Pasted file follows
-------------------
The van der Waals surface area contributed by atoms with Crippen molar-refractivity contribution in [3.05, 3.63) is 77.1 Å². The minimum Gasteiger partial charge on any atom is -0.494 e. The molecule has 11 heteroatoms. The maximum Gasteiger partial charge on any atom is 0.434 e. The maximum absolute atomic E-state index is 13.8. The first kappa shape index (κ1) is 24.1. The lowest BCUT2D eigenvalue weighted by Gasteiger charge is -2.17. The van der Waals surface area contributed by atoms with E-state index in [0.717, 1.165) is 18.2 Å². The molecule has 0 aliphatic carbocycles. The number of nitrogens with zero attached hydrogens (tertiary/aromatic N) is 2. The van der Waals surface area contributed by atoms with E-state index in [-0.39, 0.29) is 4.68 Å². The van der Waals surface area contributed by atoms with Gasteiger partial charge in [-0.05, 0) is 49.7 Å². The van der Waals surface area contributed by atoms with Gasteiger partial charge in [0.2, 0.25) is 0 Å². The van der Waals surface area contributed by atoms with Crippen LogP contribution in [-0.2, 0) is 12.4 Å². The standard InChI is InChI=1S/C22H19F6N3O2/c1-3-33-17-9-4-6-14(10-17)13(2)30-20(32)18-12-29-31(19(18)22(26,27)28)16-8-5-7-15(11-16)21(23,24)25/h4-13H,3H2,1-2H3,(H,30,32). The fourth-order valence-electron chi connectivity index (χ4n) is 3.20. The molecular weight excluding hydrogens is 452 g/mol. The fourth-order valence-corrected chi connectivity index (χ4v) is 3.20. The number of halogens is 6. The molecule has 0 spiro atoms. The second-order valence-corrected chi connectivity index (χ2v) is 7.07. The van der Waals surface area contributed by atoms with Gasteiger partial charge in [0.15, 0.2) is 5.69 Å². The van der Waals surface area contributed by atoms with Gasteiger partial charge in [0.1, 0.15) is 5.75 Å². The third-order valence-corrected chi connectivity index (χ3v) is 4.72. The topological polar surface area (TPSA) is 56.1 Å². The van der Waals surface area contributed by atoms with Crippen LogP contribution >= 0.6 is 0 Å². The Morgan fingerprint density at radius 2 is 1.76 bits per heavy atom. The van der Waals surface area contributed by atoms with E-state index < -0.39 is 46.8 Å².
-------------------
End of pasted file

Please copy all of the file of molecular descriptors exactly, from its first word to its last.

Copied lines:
The van der Waals surface area contributed by atoms with Crippen molar-refractivity contribution in [3.05, 3.63) is 77.1 Å². The minimum Gasteiger partial charge on any atom is -0.494 e. The molecule has 11 heteroatoms. The maximum Gasteiger partial charge on any atom is 0.434 e. The maximum absolute atomic E-state index is 13.8. The first kappa shape index (κ1) is 24.1. The lowest BCUT2D eigenvalue weighted by Gasteiger charge is -2.17. The van der Waals surface area contributed by atoms with E-state index in [0.717, 1.165) is 18.2 Å². The molecule has 0 aliphatic carbocycles. The number of nitrogens with zero attached hydrogens (tertiary/aromatic N) is 2. The van der Waals surface area contributed by atoms with E-state index in [-0.39, 0.29) is 4.68 Å². The van der Waals surface area contributed by atoms with Gasteiger partial charge in [-0.05, 0) is 49.7 Å². The van der Waals surface area contributed by atoms with Gasteiger partial charge in [0.2, 0.25) is 0 Å². The van der Waals surface area contributed by atoms with Crippen LogP contribution in [-0.2, 0) is 12.4 Å². The standard InChI is InChI=1S/C22H19F6N3O2/c1-3-33-17-9-4-6-14(10-17)13(2)30-20(32)18-12-29-31(19(18)22(26,27)28)16-8-5-7-15(11-16)21(23,24)25/h4-13H,3H2,1-2H3,(H,30,32). The fourth-order valence-electron chi connectivity index (χ4n) is 3.20. The molecular weight excluding hydrogens is 452 g/mol. The fourth-order valence-corrected chi connectivity index (χ4v) is 3.20. The number of halogens is 6. The molecule has 0 spiro atoms. The second-order valence-corrected chi connectivity index (χ2v) is 7.07. The van der Waals surface area contributed by atoms with Gasteiger partial charge in [0.15, 0.2) is 5.69 Å². The van der Waals surface area contributed by atoms with Gasteiger partial charge in [0.1, 0.15) is 5.75 Å². The third-order valence-corrected chi connectivity index (χ3v) is 4.72. The topological polar surface area (TPSA) is 56.1 Å². The van der Waals surface area contributed by atoms with Crippen LogP contribution >= 0.6 is 0 Å². The Morgan fingerprint density at radius 2 is 1.76 bits per heavy atom. The van der Waals surface area contributed by atoms with E-state index < -0.39 is 46.8 Å².